CT exposes the body to significant amounts of radiation, which is especially concerning in pediatric patients because of their high sensitivity to ionizing radiation and longer expected life.4,5 The concern for cancer induction from excessive diagnostic imaging has caused many authors to question the justification of CT in children.6–8
For the female pediatric trauma patient, a specific concern for diagnostic radiation is raised because of the relative radiosensitivity of breast tissue.5 Research has linked radiation exposure, at the high levels used for radiation therapy, to induction of breast cancer in several pediatric populations, such as atomic bomb survivors and those treated with radiation for medical conditions.9,10 The linkage of radiation exposure to breast cancer has motivated clinicians to avoid plain radiographs or minimize breast radiation exposure.11 Diagnostic imaging, particularly CT, used to evaluate the thoracic spine in the female pediatric trauma patient results in relatively high doses of radiation absorbed by breast tissue. However, the risk of breast cancer induction from CT evaluation of the thoracic spine in female pediatric trauma patients is currently unknown.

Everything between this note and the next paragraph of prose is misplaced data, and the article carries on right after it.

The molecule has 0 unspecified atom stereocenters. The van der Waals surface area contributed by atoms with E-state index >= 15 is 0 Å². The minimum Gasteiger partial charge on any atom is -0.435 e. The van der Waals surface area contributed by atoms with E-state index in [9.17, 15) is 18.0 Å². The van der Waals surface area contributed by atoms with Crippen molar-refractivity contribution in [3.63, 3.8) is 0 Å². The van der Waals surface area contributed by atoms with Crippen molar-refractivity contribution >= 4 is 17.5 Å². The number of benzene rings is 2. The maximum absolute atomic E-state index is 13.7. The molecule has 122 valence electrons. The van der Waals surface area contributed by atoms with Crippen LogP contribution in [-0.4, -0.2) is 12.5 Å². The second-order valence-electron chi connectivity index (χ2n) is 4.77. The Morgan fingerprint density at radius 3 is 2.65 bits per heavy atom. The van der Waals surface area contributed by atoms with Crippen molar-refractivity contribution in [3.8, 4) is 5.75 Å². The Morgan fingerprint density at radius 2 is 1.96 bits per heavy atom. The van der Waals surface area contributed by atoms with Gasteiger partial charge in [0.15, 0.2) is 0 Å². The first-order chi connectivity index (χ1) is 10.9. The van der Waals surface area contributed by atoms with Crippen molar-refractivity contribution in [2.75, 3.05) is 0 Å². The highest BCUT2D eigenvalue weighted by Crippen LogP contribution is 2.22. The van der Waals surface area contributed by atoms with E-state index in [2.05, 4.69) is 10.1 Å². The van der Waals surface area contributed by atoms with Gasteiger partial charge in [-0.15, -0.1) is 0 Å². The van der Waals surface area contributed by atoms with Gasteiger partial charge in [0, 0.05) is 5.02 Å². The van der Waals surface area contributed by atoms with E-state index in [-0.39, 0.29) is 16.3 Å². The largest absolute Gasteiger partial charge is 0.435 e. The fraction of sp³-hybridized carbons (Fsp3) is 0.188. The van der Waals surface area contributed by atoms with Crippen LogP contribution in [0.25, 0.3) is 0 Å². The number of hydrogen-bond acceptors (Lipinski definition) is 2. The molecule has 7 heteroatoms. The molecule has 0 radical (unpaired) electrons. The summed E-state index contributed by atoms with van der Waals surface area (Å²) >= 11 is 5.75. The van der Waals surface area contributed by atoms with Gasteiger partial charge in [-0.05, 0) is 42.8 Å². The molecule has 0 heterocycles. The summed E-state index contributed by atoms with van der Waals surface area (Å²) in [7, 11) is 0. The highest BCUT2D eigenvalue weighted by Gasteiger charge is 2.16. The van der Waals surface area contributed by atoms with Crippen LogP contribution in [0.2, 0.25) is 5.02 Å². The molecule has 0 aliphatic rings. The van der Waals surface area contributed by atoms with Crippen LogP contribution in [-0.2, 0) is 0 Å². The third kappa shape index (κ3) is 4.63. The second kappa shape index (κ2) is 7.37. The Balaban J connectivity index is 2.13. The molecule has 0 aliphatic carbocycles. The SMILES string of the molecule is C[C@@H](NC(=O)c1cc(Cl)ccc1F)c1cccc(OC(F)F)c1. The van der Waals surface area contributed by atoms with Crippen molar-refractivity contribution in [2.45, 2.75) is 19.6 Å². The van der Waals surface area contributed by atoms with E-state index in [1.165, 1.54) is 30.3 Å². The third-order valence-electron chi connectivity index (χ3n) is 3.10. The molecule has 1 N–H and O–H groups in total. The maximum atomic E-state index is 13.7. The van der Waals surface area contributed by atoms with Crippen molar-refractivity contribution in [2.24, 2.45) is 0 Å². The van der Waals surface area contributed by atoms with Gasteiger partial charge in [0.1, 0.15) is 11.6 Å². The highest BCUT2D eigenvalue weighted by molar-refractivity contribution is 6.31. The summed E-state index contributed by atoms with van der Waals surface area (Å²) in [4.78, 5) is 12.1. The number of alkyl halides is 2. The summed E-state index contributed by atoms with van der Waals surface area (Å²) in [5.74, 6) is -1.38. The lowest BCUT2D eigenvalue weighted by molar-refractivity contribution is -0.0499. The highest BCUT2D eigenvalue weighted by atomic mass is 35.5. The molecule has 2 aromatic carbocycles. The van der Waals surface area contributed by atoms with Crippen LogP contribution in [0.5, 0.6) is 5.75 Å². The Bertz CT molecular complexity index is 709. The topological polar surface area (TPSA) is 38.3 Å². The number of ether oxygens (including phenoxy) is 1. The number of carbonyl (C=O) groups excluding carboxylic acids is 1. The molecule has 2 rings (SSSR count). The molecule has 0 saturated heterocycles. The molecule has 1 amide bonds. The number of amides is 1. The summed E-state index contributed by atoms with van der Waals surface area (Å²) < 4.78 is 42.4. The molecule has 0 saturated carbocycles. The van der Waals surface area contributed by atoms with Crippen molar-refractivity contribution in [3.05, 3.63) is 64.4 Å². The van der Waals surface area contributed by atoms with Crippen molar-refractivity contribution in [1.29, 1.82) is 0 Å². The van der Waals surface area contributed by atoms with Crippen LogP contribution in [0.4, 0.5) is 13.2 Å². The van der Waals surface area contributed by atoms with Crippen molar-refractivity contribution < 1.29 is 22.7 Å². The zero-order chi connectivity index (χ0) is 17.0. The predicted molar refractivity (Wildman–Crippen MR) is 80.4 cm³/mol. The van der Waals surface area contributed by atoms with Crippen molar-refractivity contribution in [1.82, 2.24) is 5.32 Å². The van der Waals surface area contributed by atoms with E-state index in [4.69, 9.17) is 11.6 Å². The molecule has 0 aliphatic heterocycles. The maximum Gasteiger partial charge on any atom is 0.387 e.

The pediatric trauma patient presents a unique challenge, because the concern for missed injuries must be balanced with the risk of radiation. The primary goal of this study was to quantify the amount of radiation the breast is exposed to in thoracic spine CT in comparison with thoracic spine plain radiographs. We also aimed to calculate the theoretical risk of breast cancer induction from radiation received during clearance of the thoracic spine in female pediatric trauma patients and to compare the radiation received in thoracic spine CT with that from plain radiograph. This study aimed to increase knowledge and understanding of the amount of radiation to which is exposed the female pediatric trauma patient to guide physician decisions when ordering diagnostic imaging.
A retrospective evaluation of 283 consecutive female pediatric (age <18 years) trauma patients was performed at an academic, level I trauma center. Institutional review board exemption was obtained to perform a retrospective chart review from June 2004 to January 2009. All level I (emergent activation of the trauma team secondary to cardiopulmonary duress, gunshot wound to the neck chest or abdomen, or Glasgow Coma Scale <8) or level II trauma (emergent trauma evaluation but have no physiologic abnormalities) patients at our institution who had thoracic spine plain radiograph or CT to exclude injury were included.12
Calculation of Absorbed Dose to the Breast for Plain Radiographs